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Dravidian parties rose to power and prominence in the political stage of Tamil Nadu, a state in India, in the 1960s. The rise in power and political support was gradual until Dravida Munnetra Kazhagam (DMK), a Dravidian party, formed the government in the state in 1967. Although since the 1970s the Dravidian parties have met with many break-aways and have taken rival stances against each other, the seat of power in Tamil Nadu has been with one or another Dravidian party. The increase in popularity of the Dravidian parties in the 1960s is attributed to several factors, including the fall of popularity of the Congress Government in the centre and the North-South disparity, as claimed by the Dravidian politics. The series of events climaxed with anti-Hindi agitation which led to the downfall of popularity of the then Indian National Congress government in the state and the eventual rise of Dravidian parties to power.

1967 Madras Legislative Assembly election

The fourth legislative assembly election of Madras State was held in February 1967. The Dravida Munnetra Kazhagam (DMK) led coalition under the leadership of C.N. Annadurai won the election defeating the Indian National Congress (Congress). Anti-Hindi agitations, the rising prices of essential commodities and a shortage of rice were the dominant issues. K. Kamaraj's resignation as the Chief Minister in 1963, to concentrate on party affairs, along with persistent rumours of corruption had weakened the incumbent Congress Government. This was the second time after Communist Party of India winning Kerala assembly elections in 1957, for a non-Congress party to gain majority in a state in India, and the last time that Congress held power in Tamil Nadu. It was the first time a party or pre-election alliance was formed a non-Congress government with absolute majority. It marked the beginning of Dravidian dominance in the politics of Tamil Nadu. Annadurai, who became the first non-Congress chief minister of post-independence Tamil Nadu, died in office in 1969 and V.R. Nedunchezhiyan took over as acting chief minister.

S. Natarajan was an Indian politician. He started as a basic member with no oratorical skills or influence in print or media, yet he played a pivotal role in dislodging Indian National Congress from its strong hold on Thanjavur.

The Anti-Hindi imposition agitation of 1937–40 is a series of protests that happened in Madras Presidency of the British Raj during 1937-40. It was launched in 1937 in opposition to the introduction of compulsory teaching of Hindi in the schools of the presidency by the Indian National Congress government led by C. Rajagopalachari (Rajaji). This move was immediately opposed by E. V. Ramasamy (Periyar) and the opposition Justice Party. The agitation, which lasted three years, was multifaceted and involved fasts, conferences, marches, picketing and protests. The government responded with a crackdown resulting in the death of two protesters and the arrest of 1,198 persons including women and children. The mandatory Hindi education was later withdrawn by the British Governor of Madras Lord Erskine in February 1940 after the resignation of the Congress government in 1939.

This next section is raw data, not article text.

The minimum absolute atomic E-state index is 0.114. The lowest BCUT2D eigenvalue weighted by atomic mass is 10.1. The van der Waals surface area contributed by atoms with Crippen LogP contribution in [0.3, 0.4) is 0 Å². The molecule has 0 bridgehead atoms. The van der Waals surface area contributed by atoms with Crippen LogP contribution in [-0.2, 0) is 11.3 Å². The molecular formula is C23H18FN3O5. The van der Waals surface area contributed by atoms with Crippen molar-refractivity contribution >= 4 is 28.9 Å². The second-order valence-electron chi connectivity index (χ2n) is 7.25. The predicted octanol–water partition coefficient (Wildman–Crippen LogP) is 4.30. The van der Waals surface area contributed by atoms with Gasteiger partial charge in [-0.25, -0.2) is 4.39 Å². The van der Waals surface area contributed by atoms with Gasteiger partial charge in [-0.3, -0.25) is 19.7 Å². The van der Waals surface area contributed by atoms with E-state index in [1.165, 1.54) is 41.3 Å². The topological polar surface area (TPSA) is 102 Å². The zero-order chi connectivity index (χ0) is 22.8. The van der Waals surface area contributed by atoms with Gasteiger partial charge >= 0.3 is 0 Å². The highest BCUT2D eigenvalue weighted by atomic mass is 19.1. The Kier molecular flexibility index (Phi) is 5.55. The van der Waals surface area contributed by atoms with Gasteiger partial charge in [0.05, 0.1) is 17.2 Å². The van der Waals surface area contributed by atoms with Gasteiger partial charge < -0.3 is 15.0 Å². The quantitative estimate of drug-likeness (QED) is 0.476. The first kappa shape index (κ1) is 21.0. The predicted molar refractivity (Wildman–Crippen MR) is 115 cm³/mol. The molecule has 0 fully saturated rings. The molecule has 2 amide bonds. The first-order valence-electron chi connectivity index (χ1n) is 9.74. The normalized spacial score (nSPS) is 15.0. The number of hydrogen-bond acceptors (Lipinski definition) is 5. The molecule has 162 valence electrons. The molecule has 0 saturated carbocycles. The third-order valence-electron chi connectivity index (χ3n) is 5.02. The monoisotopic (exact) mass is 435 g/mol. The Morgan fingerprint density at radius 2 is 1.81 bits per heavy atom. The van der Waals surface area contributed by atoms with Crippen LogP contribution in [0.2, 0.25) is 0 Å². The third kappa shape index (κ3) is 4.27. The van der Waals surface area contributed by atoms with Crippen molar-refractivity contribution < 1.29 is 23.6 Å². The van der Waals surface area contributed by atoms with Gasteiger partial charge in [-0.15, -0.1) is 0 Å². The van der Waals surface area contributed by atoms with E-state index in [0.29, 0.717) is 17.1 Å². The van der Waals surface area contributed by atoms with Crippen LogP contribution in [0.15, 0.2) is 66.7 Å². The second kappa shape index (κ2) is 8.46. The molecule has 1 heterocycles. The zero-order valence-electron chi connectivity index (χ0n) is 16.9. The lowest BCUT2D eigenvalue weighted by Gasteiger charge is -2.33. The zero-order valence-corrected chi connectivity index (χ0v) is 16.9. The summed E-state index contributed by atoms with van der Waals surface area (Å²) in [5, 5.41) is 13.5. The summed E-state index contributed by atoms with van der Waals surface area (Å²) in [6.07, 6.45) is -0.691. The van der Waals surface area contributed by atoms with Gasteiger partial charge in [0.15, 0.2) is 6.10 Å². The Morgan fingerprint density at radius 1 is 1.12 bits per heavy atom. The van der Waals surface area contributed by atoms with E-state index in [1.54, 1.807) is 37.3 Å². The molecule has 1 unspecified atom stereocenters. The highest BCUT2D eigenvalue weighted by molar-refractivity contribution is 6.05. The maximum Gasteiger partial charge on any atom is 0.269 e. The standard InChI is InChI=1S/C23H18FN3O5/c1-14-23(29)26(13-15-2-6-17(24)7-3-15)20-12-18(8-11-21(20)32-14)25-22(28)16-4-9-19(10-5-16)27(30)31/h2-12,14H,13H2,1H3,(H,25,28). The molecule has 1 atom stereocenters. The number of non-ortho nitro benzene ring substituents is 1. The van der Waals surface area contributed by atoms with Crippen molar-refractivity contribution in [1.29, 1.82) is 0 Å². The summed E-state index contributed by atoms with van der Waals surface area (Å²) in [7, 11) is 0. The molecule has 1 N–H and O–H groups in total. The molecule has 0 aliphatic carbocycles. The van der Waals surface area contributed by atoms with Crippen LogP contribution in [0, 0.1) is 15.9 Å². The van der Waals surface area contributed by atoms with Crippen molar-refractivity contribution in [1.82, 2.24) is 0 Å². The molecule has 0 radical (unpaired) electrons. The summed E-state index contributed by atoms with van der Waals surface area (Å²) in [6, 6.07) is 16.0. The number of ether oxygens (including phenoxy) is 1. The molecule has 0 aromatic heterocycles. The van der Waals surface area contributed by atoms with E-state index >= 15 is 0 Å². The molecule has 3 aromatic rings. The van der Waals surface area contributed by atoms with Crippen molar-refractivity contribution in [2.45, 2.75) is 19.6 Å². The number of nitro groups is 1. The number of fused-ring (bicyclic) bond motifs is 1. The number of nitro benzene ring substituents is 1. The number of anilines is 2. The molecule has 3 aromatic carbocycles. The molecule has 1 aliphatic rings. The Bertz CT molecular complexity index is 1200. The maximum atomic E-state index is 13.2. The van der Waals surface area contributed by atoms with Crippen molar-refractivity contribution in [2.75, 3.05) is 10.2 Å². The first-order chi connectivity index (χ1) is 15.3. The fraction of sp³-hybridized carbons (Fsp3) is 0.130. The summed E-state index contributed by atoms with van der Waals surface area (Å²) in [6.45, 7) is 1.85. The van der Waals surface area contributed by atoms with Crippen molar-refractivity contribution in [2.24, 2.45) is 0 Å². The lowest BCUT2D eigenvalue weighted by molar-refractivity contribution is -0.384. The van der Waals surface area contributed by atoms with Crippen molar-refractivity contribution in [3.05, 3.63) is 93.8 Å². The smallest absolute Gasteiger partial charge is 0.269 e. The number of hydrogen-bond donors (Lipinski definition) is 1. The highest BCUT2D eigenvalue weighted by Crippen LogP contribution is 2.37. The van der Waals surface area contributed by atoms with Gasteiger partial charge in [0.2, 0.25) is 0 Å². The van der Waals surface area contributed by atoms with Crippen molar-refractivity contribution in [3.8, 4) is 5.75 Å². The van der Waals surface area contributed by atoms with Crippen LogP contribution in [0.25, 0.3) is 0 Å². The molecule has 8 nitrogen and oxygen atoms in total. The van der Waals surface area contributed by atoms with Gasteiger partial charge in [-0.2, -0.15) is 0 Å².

Madras State former state in India

Madras State was a state of India during the mid-20th century. At the time of its formation in 1950, it included the whole of present-day Tamil Nadu, Coastal Andhra, Rayalaseema, the Malabar region of North Kerala, and Bellary, South Canara and Udupi districts of Karnataka. Coastal Andhra and Rayalaseema were separated to form Andhra State in 1953, while South Canara and Bellary districts were merged with Mysore State, and Malabar District with the State of Travancore-Cochin to form Kerala in 1956. On January 14, 1969, Madras State was renamed to Tamil Nadu, meaning "Tamil country".

The fourth legislative assembly of Madras state was constituted in March 1967 after the assembly election which was held in February 1967. The assembly was the first non-Indian National Congress government of the state and, under chief-minister C.N. Annadurai, passed several key acts including the renaming of the state to Tamil Nadu and the abolition of the three-language formula in the state which had previously required Hindi to be taught in schools.

References

  1. 1 2 3 "Three Language Formula". Government Of India Ministry Of Human Resource Development Department Of Education. Archived from the original on 22 February 2012. Retrieved 16 May 2016.
  2. "Report of the University Education Commission (December 1948 – August 1949) Volume I" (PDF). Ministry of Education, Government of India. 1962. p. 280. Retrieved 16 May 2016. Every boy and girl must obviously know the regional language, at the same time he should be acquainted with the Federal language, and should acquire the ability to read books in English.
  3. 1 2 Weinstein, Brian (1990). Language Policy and Political Development. Greenwood Publishing Group. p. 95. ISBN   0-89391-611-0 . Retrieved 16 May 2016.
  4. "The Gujral Committee Report on Urdu". Language In India. 8 May 1975. Retrieved 16 May 2016.
  5. "Anna and the Dravidian Movement". South Asia Masala. Retrieved 17 May 2016.
  6. Schiffman, Harold. "Indian Linguistic Culture and the Genesis of Language Policy in the Subcontinent".